You can find here a list of the most frequently asked questions about energy.
Thanks to the legislation of September 2012, every consumer living in Belgium has the possibility to switch from one supplier to another for free! There is only one rule: a 1 month resignation period must be respected. This period is used by the current supplier to end the contract of the leaving customer.
Nowadays, you have no obligation towards your current supplier since it is the new one that will take all the administrative steps for you (contact with your current supplier, with the DNO, transfer of your contract...).
You can switch from one supplier to another whenever you want, unless you respect the notice period mentionned in you contract (usually one month). To switch, you can contact us on 04/242.47.82 or call the concerned supplier who is going to furnish you once the notice period is over.
Yes, you are free to choose two different suppliers.
When you switch from one supplier to another, there is no risk of electricity and/or gas cut. as a matter of fact, your distribution system operator (DSO) will ensure that your current supplier furnish you energy until the new supplier takes everything on its own. You are thus sure to get energy, whatever happens.
Not at all. A meter change is not required. As a matter of fact, even if you choose another energy company (the one who delivers you electricity and/or gas), you are still connected to the same distribution network (the property of your distribution system operator or DSO).
In Belgium, there is three active actors in the energy market:
Besides, several official entities exist. They control and make the different actors of the market respect rules and standards:
In Belgium, the energy market liberalisation occured twice. It first enters in force in Flanders, on July 1, 2003. Then, on January 1, 2007, the energy market liberalisation occured in Wallonia and in the Brussels-capital region. This procedure is aimed to open to free competition the job of electricity and gas supplier. It means that every company with a supply licence has now the possibility to deliver gas and electricity in Belgium.
The liberalisation is an advantage for consumers since everybody may now choose the provider they want, which was previously not possible. If a family doesn't sign a contract with a specific supplier, the family is automatically provided by a "designated provider". In Flanders, it is usually Luminus or Engie-Electrabel and in Wallonia, Engie-Electrabel, Luminus or Essent.be.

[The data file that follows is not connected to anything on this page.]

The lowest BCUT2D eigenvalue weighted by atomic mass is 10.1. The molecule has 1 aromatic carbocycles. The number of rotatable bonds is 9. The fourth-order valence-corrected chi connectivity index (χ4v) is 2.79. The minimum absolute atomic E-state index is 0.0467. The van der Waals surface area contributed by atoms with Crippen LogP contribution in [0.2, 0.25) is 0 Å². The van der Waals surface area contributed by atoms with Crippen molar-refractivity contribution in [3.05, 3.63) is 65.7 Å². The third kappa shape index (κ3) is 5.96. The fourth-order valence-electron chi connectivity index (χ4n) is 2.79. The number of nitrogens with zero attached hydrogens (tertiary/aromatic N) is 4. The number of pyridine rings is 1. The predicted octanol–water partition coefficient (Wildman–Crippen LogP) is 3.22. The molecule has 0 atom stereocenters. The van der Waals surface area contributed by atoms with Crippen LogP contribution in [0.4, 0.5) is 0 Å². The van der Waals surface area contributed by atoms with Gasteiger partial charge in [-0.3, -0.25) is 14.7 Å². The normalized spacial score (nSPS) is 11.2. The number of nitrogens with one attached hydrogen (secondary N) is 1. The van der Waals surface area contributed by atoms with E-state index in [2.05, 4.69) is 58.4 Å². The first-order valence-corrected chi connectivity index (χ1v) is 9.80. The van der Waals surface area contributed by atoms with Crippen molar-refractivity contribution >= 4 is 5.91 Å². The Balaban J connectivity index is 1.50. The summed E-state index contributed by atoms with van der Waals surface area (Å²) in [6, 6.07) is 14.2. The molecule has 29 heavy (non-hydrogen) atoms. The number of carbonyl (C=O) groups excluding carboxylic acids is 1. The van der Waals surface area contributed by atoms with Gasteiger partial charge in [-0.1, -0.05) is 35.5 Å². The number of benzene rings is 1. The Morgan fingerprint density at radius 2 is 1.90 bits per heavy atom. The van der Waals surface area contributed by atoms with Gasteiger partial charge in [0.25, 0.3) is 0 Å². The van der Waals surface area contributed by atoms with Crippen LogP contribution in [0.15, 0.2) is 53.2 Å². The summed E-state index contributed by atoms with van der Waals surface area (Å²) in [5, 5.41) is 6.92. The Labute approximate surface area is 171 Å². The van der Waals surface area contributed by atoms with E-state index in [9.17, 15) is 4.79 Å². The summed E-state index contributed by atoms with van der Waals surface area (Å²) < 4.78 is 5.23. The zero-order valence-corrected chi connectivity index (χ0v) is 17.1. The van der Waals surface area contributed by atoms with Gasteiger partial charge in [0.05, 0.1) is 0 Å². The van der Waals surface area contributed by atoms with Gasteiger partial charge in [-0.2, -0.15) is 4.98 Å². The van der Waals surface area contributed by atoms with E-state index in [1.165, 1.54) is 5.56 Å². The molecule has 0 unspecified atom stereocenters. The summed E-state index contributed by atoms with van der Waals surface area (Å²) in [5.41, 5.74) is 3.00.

The designated provider is the automatically assigned provider by the distribution system operator (DSO) to avoid any gas and/or electricity supply shortage. Now, thanks to the liberalisation, you are free to pick the provider you want and you are not restricted anymore to the designated provider.
No. To choose a provider is not mandatory since you will always be supplied by the designated provider (designated by your distribution system operator, DSO). It is important for you to know that you can, whenever you want, choose another provider and make a contract with that new provider. Nevertheless, keep in mind that you must respect a one month's notice period after the signature of the contract with your new provider.
The electricity price is divided in three parts:
The gas price is divided in three parts:
Green electricity is the electricity produced out of renewable energy sources (RES) such as sun, wind, water, sustainable biomass... Unlike fossil energy sources (oil, gas...) and fissile materials (nuclear), the RES are unlimited and do not generate waste during the electricity production process. However, to chosse a provider with a "100% green electricity" proposal makes you not certain that 100% of the electricity you will consume in the future is actually produced out of RES.
As mentionned by Test-Achats and Greenpeace: "According to the law, the provider has only to produce European documents – the "guarantees of origins" or GOs. These documents alows the provider to say that he delivers